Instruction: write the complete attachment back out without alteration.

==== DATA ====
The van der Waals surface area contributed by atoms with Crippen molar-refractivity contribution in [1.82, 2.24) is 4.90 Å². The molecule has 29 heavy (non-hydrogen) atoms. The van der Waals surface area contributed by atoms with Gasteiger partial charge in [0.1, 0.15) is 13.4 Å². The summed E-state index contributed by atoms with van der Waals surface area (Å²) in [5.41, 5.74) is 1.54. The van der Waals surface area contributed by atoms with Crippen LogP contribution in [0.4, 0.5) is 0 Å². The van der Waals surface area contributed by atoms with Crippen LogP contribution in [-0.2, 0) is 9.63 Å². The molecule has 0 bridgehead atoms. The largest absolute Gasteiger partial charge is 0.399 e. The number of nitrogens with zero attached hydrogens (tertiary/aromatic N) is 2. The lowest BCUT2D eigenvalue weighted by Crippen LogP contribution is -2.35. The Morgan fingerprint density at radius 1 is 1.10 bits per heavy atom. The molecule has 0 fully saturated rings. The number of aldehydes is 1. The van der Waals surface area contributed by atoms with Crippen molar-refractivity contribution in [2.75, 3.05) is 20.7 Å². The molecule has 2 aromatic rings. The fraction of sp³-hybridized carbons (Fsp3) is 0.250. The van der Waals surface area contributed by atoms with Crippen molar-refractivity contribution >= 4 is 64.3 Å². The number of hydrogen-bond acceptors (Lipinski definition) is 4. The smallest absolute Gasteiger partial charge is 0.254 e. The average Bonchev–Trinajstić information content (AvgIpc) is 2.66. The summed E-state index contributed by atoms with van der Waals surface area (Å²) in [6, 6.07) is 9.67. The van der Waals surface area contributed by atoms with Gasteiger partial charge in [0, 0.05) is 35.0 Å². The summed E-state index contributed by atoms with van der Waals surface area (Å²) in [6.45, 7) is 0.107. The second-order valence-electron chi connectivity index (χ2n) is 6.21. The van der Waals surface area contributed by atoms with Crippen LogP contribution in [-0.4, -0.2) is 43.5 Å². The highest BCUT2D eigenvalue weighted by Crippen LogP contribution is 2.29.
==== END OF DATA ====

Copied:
The van der Waals surface area contributed by atoms with Crippen molar-refractivity contribution in [1.82, 2.24) is 4.90 Å². The molecule has 29 heavy (non-hydrogen) atoms. The van der Waals surface area contributed by atoms with Gasteiger partial charge in [0.1, 0.15) is 13.4 Å². The summed E-state index contributed by atoms with van der Waals surface area (Å²) in [5.41, 5.74) is 1.54. The van der Waals surface area contributed by atoms with Crippen LogP contribution in [0.4, 0.5) is 0 Å². The van der Waals surface area contributed by atoms with Crippen LogP contribution in [-0.2, 0) is 9.63 Å². The molecule has 0 bridgehead atoms. The largest absolute Gasteiger partial charge is 0.399 e. The number of nitrogens with zero attached hydrogens (tertiary/aromatic N) is 2. The lowest BCUT2D eigenvalue weighted by Crippen LogP contribution is -2.35. The Morgan fingerprint density at radius 1 is 1.10 bits per heavy atom. The molecule has 0 fully saturated rings. The number of aldehydes is 1. The van der Waals surface area contributed by atoms with Crippen molar-refractivity contribution in [2.75, 3.05) is 20.7 Å². The molecule has 2 aromatic rings. The fraction of sp³-hybridized carbons (Fsp3) is 0.250. The van der Waals surface area contributed by atoms with Crippen molar-refractivity contribution >= 4 is 64.3 Å². The number of hydrogen-bond acceptors (Lipinski definition) is 4. The smallest absolute Gasteiger partial charge is 0.254 e. The average Bonchev–Trinajstić information content (AvgIpc) is 2.66. The summed E-state index contributed by atoms with van der Waals surface area (Å²) in [6, 6.07) is 9.67. The van der Waals surface area contributed by atoms with Gasteiger partial charge in [0, 0.05) is 35.0 Å². The summed E-state index contributed by atoms with van der Waals surface area (Å²) in [6.45, 7) is 0.107. The second-order valence-electron chi connectivity index (χ2n) is 6.21. The van der Waals surface area contributed by atoms with Crippen LogP contribution in [-0.4, -0.2) is 43.5 Å². The highest BCUT2D eigenvalue weighted by Crippen LogP contribution is 2.29.